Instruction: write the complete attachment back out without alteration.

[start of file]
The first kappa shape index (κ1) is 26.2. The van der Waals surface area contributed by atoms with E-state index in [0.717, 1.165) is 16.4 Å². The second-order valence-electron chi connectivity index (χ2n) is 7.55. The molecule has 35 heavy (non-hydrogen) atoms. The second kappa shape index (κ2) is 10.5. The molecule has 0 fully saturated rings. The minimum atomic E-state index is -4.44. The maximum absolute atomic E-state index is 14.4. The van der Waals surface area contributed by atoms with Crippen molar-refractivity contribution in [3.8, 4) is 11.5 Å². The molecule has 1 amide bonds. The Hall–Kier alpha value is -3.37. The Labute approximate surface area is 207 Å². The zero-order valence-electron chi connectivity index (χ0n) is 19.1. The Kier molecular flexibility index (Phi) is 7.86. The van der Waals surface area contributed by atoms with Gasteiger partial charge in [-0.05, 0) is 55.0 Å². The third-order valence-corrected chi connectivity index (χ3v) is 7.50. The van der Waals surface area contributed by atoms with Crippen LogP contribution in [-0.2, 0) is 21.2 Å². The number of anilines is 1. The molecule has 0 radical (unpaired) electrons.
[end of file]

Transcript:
The first kappa shape index (κ1) is 26.2. The van der Waals surface area contributed by atoms with E-state index in [0.717, 1.165) is 16.4 Å². The second-order valence-electron chi connectivity index (χ2n) is 7.55. The molecule has 35 heavy (non-hydrogen) atoms. The second kappa shape index (κ2) is 10.5. The molecule has 0 fully saturated rings. The minimum atomic E-state index is -4.44. The maximum absolute atomic E-state index is 14.4. The van der Waals surface area contributed by atoms with Crippen molar-refractivity contribution in [3.8, 4) is 11.5 Å². The molecule has 1 amide bonds. The Hall–Kier alpha value is -3.37. The Labute approximate surface area is 207 Å². The zero-order valence-electron chi connectivity index (χ0n) is 19.1. The Kier molecular flexibility index (Phi) is 7.86. The van der Waals surface area contributed by atoms with Gasteiger partial charge in [-0.05, 0) is 55.0 Å². The third-order valence-corrected chi connectivity index (χ3v) is 7.50. The van der Waals surface area contributed by atoms with Crippen LogP contribution in [-0.2, 0) is 21.2 Å². The number of anilines is 1. The molecule has 0 radical (unpaired) electrons.